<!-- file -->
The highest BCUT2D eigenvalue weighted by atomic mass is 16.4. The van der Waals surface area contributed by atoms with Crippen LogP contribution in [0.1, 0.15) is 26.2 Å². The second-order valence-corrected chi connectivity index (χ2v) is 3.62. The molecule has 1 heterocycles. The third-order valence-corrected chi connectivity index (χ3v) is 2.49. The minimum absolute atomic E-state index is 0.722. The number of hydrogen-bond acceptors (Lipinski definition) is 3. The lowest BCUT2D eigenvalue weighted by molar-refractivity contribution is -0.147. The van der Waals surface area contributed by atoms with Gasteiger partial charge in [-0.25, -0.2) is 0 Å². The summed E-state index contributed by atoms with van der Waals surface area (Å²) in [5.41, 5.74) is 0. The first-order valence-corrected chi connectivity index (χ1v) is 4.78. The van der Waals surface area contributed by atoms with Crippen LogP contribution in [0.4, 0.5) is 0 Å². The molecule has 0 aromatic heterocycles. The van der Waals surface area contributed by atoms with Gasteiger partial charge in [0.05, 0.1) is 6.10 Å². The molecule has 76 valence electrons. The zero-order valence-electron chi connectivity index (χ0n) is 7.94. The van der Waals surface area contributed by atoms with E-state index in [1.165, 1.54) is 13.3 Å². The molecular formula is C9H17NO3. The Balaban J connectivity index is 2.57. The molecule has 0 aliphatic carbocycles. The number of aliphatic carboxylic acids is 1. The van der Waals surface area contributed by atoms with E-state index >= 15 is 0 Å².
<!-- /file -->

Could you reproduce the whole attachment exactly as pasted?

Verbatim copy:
The highest BCUT2D eigenvalue weighted by atomic mass is 16.4. The van der Waals surface area contributed by atoms with Crippen LogP contribution in [0.1, 0.15) is 26.2 Å². The second-order valence-corrected chi connectivity index (χ2v) is 3.62. The molecule has 1 heterocycles. The third-order valence-corrected chi connectivity index (χ3v) is 2.49. The minimum absolute atomic E-state index is 0.722. The number of hydrogen-bond acceptors (Lipinski definition) is 3. The lowest BCUT2D eigenvalue weighted by molar-refractivity contribution is -0.147. The van der Waals surface area contributed by atoms with Gasteiger partial charge in [-0.25, -0.2) is 0 Å². The summed E-state index contributed by atoms with van der Waals surface area (Å²) in [5.41, 5.74) is 0. The first-order valence-corrected chi connectivity index (χ1v) is 4.78. The van der Waals surface area contributed by atoms with Crippen LogP contribution in [0.4, 0.5) is 0 Å². The molecule has 0 aromatic heterocycles. The van der Waals surface area contributed by atoms with Gasteiger partial charge in [0.05, 0.1) is 6.10 Å². The molecule has 76 valence electrons. The zero-order valence-electron chi connectivity index (χ0n) is 7.94. The van der Waals surface area contributed by atoms with E-state index in [1.165, 1.54) is 13.3 Å². The molecular formula is C9H17NO3. The Balaban J connectivity index is 2.57. The molecule has 0 aliphatic carbocycles. The number of aliphatic carboxylic acids is 1. The van der Waals surface area contributed by atoms with E-state index >= 15 is 0 Å².